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Support Info: If you are a Survivor and need emotional support, a national crisis line is available 24 hours a day, seven days a week: Residential School Survivor Support Line: 1-866-925-4419. Additional Health Support Information: Emotional, cultural, and professional support services are also available to Survivors and their families through the Indian Residential Schools Resolution Health Support Program. Services can be accessed on an individual, family, or group basis.” These & regional support phone numbers are found at https://nctr.ca/contact/survivors/ .
Adoption Themes in the Movies 2012 BEST AND WORST
My TOP FAVES:
1- The Lost Child-2000
TVM; Mercedes Ruehl, Jamey Sheridan; Rebecca goes in search of her natural
parents. After her adoptive father dies, Rebecca decides to find the
family her dad had described to her. In response to her search, she is
contacted by a woman on the Navajo reservation who is looking for her twin
siblings who were stolen from their mother soon after they were born. The women
soon realize that they are sisters and Rebecca is welcomed. But when her
husband, Jack, comes to see them, the differences between the two cultures rise
to the surface.
3- Sudden Fury - A Family Torn Apart is a
1993 television film directed by Craig R. Baxley, based
on the novel Sudden Fury: A True Story of Adoption and Murder by Leslie Walker, which itself is based on a
true story. One of the adoptees in the family is Native American and he was
thought to be the murderer of his adoptive parents but he wasn't.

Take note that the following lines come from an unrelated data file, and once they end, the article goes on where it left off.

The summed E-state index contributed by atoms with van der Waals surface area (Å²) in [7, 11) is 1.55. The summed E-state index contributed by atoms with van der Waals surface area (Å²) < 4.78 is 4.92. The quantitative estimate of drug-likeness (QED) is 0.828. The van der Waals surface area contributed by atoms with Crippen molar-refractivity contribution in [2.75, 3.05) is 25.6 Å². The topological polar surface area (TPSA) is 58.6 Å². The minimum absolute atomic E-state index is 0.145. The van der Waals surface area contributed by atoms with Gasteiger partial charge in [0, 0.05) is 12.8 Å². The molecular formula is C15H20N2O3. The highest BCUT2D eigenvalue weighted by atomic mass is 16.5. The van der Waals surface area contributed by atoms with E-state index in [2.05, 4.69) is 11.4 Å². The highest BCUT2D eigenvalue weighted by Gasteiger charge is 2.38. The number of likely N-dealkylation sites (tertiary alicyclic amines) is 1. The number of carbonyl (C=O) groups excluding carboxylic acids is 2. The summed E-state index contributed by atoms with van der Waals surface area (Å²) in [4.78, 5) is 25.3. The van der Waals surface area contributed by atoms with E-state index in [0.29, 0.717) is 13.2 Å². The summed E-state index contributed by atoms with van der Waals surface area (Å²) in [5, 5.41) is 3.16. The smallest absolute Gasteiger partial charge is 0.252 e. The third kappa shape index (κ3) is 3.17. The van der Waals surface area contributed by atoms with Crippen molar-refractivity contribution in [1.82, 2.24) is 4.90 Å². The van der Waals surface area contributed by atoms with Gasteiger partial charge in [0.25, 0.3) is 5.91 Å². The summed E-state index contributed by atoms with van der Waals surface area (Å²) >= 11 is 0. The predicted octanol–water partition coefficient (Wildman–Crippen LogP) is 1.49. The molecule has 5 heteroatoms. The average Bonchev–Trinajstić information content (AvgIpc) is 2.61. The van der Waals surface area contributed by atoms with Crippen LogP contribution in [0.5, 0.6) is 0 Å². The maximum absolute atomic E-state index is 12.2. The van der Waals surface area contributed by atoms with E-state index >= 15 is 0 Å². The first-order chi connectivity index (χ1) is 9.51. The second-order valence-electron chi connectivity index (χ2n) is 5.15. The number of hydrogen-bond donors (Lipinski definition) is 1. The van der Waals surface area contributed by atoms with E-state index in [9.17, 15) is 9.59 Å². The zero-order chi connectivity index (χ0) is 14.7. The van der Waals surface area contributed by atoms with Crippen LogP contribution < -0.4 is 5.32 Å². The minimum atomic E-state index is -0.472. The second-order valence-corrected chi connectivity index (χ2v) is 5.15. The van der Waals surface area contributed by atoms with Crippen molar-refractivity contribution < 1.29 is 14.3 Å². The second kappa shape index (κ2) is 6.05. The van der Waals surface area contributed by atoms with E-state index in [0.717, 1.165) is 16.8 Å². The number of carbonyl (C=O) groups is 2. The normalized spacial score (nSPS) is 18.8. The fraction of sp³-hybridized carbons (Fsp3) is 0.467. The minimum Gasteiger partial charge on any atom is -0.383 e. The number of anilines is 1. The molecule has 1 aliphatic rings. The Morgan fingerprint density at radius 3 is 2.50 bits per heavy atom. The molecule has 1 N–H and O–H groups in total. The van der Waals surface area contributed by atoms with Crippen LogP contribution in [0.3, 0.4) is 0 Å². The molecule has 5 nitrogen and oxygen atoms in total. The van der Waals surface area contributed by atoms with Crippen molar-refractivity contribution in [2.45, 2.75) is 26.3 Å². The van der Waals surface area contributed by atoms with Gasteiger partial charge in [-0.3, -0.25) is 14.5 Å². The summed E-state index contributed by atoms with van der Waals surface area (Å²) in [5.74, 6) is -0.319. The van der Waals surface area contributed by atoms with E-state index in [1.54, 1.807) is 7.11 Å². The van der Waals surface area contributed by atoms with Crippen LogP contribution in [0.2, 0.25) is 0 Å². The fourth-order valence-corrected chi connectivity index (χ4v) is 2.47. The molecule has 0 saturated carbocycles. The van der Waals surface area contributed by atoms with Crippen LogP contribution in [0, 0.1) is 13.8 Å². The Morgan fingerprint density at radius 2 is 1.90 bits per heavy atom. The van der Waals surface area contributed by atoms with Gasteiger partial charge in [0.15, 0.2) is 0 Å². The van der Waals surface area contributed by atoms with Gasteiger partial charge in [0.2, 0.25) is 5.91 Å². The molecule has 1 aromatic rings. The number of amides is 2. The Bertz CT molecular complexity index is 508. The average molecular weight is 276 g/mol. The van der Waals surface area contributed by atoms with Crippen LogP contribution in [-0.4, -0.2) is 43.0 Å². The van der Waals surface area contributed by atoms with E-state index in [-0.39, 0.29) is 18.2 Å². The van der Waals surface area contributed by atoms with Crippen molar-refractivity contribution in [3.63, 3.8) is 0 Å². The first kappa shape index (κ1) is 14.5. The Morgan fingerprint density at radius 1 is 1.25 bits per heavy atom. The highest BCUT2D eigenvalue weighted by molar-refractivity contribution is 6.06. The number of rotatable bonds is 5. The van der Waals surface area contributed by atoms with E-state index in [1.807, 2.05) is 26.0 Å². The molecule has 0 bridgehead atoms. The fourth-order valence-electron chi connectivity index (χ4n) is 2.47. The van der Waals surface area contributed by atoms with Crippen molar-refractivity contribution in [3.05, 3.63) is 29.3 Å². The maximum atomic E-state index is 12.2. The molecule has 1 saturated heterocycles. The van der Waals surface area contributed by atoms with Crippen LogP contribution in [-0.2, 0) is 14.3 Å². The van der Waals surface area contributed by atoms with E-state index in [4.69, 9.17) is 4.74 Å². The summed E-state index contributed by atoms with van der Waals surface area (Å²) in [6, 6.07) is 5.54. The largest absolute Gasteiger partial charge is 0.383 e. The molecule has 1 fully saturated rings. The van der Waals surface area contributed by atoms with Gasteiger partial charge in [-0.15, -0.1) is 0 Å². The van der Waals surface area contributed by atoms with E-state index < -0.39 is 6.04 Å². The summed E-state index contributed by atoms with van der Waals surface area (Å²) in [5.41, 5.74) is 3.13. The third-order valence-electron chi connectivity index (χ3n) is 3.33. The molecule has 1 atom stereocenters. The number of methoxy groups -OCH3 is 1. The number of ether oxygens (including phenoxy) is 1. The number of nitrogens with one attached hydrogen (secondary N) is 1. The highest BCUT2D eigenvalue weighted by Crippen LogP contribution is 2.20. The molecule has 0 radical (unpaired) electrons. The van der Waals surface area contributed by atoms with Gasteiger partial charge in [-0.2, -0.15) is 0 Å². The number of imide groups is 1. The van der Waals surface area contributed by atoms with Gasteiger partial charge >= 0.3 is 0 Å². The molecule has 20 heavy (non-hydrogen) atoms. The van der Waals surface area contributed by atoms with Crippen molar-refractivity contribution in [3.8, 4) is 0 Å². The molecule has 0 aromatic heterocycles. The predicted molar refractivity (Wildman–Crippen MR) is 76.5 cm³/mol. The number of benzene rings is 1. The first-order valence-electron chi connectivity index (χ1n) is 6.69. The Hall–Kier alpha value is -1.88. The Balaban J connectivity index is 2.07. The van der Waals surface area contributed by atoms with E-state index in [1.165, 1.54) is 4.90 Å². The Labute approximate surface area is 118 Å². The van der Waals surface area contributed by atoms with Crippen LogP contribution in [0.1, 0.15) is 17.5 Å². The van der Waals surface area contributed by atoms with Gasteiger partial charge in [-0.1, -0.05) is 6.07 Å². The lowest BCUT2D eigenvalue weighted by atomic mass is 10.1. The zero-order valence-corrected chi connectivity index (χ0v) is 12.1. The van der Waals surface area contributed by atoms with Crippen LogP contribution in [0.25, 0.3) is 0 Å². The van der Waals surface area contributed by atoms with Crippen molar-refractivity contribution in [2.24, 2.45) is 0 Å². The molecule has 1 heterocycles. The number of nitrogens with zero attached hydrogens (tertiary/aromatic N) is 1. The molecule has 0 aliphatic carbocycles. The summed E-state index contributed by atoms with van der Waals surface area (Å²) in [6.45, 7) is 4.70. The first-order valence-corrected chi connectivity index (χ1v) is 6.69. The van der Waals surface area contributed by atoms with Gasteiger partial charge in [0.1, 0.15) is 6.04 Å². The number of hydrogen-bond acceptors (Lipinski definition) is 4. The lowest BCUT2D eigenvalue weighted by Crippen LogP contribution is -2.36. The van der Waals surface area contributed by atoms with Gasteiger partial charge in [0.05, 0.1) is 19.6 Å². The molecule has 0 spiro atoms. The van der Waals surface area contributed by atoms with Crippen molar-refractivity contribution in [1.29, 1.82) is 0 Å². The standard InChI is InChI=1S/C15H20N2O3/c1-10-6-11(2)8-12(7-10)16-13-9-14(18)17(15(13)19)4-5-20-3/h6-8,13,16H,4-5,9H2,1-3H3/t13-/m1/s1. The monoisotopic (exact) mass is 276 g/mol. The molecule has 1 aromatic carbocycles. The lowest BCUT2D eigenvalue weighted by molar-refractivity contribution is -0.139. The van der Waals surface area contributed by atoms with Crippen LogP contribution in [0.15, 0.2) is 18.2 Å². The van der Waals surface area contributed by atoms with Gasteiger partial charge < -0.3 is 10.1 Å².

4- The Italian - see this stunning movie for the brilliant ending.
5- Bambi - Animated film about a young deer, Bambi, growing up in
the wild after his mother is shot by hunters.
6- Stolen Babies-1993 TVM;
Lea Thompson, Mary Tyler Moore; Social worker exposes the Tennessee Children’s
Home Scandal. Mary Tyler Moore plays the evil babyseller Georgia Tann.
1 - Sioux City aka Ultimate
Revenge-1994; Lou Diamond Phillips plays the role of a doctor who gets
suspended on his birthday. At his adopted parent’s home, he has a party and one of the gifts is an American Indian necklace with a note from his
birth mother who he has not heard from since he was given up for adoption when
he was very young. In the note she wishes to see him. So he leaves to visit her
only to arrive a few days after her death. He visits the local sheriff because
he is curious of the circumstances of his mother's death. He then heads to the
reservation in search of any relatives. He runs into his grandfather who is
kind of a witch doctor. On the way back to town he is attacked by some of the
sheriff's men who try to kill him. They leave him for dead, but he is rescued.
He does a vision quest to try to identify why he was attacked. He discovers the
reason he was given up for adoption: his father was the local sheriff. He
didn't love the birthmother and ordered her to give him up for adoption...
2 - Flirting with Disaster-1995; Ben
Stiller, Mary Tyler Moore, George Segal, Alan Alda, Lily Tomlin; Farce about an
adoptee searching for his birthmother. I was disappointed.